The Story Behind That Protest Image of The Jewish Boy and Muslim Girl
Over the past five days, there’s been a warmth and generosity of spirit to the protests at O’Hare International Airport’s Terminal 5, where demonstrators have continued to show up in solidarity with the travelers detained by the presidential ban barring refugees and nationals of seven primarily Islamic countries from the country.
People from all over the city have come to protest and to bring food for the lawyers working to free those who’ve been detained. They’ve been talking and getting to know one another. And Monday night, Chicago Tribune photographer Nuccio DiNuzzo took what has become the most emblematic photo of the wave of airport protests nationwide.
The photo shows two children, 7-year-old Meryam Yildirim and 9-year-old Adin Bendat-Appell, sitting on their fathers’ shoulders, holding handmade protest signs—“Love” and “Hate has no home here”—and apparently having a conversation. Meryam wears a head scarf, while Adin wears a kippa. Below, their fathers, Fatih Yildirim and Rabbi Jordan Bendat-Appell, are having a conversation of their own.
The Yildirims, who live in suburban Schaumberg, had come to the airport, Fatih told the Tribune, to bring chocolate chip cookies to the lawyers. The Bendat-Appells, who live in Deerfield, had come so Adin could learn about the value of standing up for his beliefs. The ban on refugees is important to them, said Jordan Bendat-Appells, who is the regional program director for the Institute of Jewish Spirituality, because Adin’s maternal grandparents are Holocaust survivors.
None of them were aware that DiNuzzo had taken the photo. The fathers told the Tribune they’d been discussing where to find a good kosher steakhouse—an issue important to the Muslim Yildirim no less than to the rabbi, since Muslims may eat food certified as kosher in lieu of food deemed halal to remain in accord with Muslim dietary prohibitions. The children either wouldn’t say or couldn’t remember why Adin was grinning so widely. After the kids climbed down, they exchanged names and their fathers exchanged phone numbers. When the photo appeared in the Tribune on Monday and went viral, and they began hearing from family and friends, they texted each other. Jordan Bendat-Appells invited the Yildirims to Sabbath dinner next week, and they began discussing ways to bring their communities together.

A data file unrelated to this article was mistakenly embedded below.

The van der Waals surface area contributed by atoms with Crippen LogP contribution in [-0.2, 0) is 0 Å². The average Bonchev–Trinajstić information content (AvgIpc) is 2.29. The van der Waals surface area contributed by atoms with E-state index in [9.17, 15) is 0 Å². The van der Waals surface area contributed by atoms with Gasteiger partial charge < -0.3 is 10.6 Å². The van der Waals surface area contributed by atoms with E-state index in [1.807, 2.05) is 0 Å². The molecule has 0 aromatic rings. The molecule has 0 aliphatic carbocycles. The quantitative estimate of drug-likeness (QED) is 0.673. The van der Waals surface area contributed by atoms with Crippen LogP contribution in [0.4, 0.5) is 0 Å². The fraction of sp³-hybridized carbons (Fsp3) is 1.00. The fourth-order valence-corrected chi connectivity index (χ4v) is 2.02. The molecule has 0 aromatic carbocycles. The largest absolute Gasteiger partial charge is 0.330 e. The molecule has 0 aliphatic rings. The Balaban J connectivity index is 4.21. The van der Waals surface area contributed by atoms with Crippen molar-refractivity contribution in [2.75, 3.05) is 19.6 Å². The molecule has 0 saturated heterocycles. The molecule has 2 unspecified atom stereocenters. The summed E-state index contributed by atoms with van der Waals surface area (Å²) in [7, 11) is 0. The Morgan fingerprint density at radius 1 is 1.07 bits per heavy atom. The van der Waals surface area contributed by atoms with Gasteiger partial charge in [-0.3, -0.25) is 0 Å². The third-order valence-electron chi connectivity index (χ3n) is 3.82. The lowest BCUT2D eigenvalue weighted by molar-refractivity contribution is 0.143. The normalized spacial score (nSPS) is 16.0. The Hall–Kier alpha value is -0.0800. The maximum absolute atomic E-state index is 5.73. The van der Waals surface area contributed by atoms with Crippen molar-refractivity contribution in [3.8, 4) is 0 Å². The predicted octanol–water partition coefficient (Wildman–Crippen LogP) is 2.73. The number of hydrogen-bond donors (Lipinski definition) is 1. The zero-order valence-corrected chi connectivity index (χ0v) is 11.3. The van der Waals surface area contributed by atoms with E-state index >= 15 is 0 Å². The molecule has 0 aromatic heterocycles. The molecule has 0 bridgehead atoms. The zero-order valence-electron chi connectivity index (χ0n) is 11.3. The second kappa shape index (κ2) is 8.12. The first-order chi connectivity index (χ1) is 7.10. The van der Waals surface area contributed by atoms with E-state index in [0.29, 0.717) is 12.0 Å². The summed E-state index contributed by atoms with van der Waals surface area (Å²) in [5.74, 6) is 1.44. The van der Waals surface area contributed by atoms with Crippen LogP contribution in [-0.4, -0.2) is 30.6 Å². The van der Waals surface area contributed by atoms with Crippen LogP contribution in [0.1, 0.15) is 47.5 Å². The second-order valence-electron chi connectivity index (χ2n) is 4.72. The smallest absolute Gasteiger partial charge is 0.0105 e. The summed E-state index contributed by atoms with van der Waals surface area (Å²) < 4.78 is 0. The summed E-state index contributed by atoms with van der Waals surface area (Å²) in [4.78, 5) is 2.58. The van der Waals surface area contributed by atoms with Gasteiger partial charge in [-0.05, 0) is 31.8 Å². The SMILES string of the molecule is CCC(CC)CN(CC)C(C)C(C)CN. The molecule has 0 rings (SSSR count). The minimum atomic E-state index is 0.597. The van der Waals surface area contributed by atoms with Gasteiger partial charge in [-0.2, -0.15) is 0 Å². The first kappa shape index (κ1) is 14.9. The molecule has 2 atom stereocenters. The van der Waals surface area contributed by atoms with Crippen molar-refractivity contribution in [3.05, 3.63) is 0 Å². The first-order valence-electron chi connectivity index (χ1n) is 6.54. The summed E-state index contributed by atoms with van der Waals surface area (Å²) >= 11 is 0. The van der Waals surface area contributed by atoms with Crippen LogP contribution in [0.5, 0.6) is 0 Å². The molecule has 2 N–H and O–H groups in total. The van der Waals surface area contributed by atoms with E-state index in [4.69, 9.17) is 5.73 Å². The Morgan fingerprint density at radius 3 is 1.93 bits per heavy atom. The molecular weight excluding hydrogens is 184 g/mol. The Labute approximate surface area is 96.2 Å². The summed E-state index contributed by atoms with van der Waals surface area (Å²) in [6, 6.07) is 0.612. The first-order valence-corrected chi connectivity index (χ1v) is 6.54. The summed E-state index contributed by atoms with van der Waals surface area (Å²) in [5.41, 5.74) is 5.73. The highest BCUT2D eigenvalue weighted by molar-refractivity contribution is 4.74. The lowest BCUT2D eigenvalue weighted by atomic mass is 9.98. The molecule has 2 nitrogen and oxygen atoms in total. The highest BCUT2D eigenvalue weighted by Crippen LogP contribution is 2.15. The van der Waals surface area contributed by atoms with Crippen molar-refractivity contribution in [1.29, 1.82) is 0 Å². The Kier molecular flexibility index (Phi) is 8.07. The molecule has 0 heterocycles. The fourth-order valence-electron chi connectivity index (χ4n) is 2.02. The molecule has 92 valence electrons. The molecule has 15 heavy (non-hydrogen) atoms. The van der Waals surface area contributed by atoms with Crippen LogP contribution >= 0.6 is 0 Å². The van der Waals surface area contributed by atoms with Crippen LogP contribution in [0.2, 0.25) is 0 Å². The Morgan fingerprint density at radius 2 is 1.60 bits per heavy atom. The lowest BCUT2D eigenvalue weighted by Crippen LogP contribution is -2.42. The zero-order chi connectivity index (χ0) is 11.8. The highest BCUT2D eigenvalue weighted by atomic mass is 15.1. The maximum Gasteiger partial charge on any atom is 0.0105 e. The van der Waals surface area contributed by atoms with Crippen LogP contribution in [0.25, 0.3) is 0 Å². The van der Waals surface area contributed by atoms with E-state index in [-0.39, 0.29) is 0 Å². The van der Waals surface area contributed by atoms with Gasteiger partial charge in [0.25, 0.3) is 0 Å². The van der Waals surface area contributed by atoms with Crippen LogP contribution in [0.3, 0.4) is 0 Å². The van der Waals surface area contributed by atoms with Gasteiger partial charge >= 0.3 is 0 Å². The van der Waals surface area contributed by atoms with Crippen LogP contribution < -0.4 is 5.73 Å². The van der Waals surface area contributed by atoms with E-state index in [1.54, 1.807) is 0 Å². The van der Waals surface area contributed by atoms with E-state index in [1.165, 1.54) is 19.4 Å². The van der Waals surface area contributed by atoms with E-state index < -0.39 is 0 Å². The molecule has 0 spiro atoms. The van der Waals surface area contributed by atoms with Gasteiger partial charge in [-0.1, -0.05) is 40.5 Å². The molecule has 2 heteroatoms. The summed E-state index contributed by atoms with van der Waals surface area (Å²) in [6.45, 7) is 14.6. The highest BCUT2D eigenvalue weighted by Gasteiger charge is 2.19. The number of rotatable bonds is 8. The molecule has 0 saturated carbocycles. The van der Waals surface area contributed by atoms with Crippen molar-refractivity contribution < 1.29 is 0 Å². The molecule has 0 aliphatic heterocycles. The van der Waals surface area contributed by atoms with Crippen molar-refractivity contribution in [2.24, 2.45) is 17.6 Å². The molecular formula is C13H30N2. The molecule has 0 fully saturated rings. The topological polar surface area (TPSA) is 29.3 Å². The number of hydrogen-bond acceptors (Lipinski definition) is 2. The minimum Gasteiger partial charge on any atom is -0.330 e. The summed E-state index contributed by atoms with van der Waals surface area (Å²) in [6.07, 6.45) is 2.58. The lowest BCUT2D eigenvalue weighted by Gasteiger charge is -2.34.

“Ever since the election,” Bendat-Appells told Vox, “ I felt like one thing I could do better is just to connect with people outside my community. When we were at the protest, meeting Fatih and speaking with him and his family, I was thinking, such a nice guy, sweet family. My kids go to a Jewish day school. They have no Muslim friends, so what a great thing it would be to connect our families. I think that’s something we all can do, reach out of our comfort zone and the confines of our communities and just meet new people.”
The photo demonstrates the solidarity that is growing between the Jewish and Muslim communities in Chicago. Some of that solidarity is political, as in the case of Jewish Voice for Peace, and some of it is personal, as with the Sisterhood of Salaam Shalom—whose members are discouraged from discussing the situation in Israel—and some of it falls in between, like the synagogues such as Am Shalom in Glencoe that have volunteered to sponsor Syrian families.
“I know the tension between the Jews and the Muslims,” Fatih told the Tribune. “People think we hate each other. But we’re not fighting. When we come next to each other we can have normal conversations. We can promote the peace together.”